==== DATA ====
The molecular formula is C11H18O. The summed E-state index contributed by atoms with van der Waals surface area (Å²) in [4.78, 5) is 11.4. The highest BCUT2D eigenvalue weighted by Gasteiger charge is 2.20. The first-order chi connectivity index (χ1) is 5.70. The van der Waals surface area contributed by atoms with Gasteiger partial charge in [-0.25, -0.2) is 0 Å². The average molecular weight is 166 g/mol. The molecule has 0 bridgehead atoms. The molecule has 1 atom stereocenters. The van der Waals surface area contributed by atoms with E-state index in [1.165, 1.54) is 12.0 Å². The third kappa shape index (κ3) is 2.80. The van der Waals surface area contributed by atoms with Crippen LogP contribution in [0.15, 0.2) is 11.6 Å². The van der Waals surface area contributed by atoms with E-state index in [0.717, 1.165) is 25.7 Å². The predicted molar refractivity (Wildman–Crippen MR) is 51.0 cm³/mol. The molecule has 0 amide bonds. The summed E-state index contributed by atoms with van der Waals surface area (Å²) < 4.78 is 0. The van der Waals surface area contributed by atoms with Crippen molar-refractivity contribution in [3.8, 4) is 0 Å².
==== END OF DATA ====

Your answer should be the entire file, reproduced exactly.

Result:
The molecular formula is C11H18O. The summed E-state index contributed by atoms with van der Waals surface area (Å²) in [4.78, 5) is 11.4. The highest BCUT2D eigenvalue weighted by Gasteiger charge is 2.20. The first-order chi connectivity index (χ1) is 5.70. The van der Waals surface area contributed by atoms with Gasteiger partial charge in [-0.25, -0.2) is 0 Å². The average molecular weight is 166 g/mol. The molecule has 0 bridgehead atoms. The molecule has 1 atom stereocenters. The van der Waals surface area contributed by atoms with E-state index in [1.165, 1.54) is 12.0 Å². The third kappa shape index (κ3) is 2.80. The van der Waals surface area contributed by atoms with Crippen LogP contribution in [0.15, 0.2) is 11.6 Å². The van der Waals surface area contributed by atoms with E-state index in [0.717, 1.165) is 25.7 Å². The predicted molar refractivity (Wildman–Crippen MR) is 51.0 cm³/mol. The molecule has 0 amide bonds. The summed E-state index contributed by atoms with van der Waals surface area (Å²) < 4.78 is 0. The van der Waals surface area contributed by atoms with Crippen molar-refractivity contribution in [3.8, 4) is 0 Å².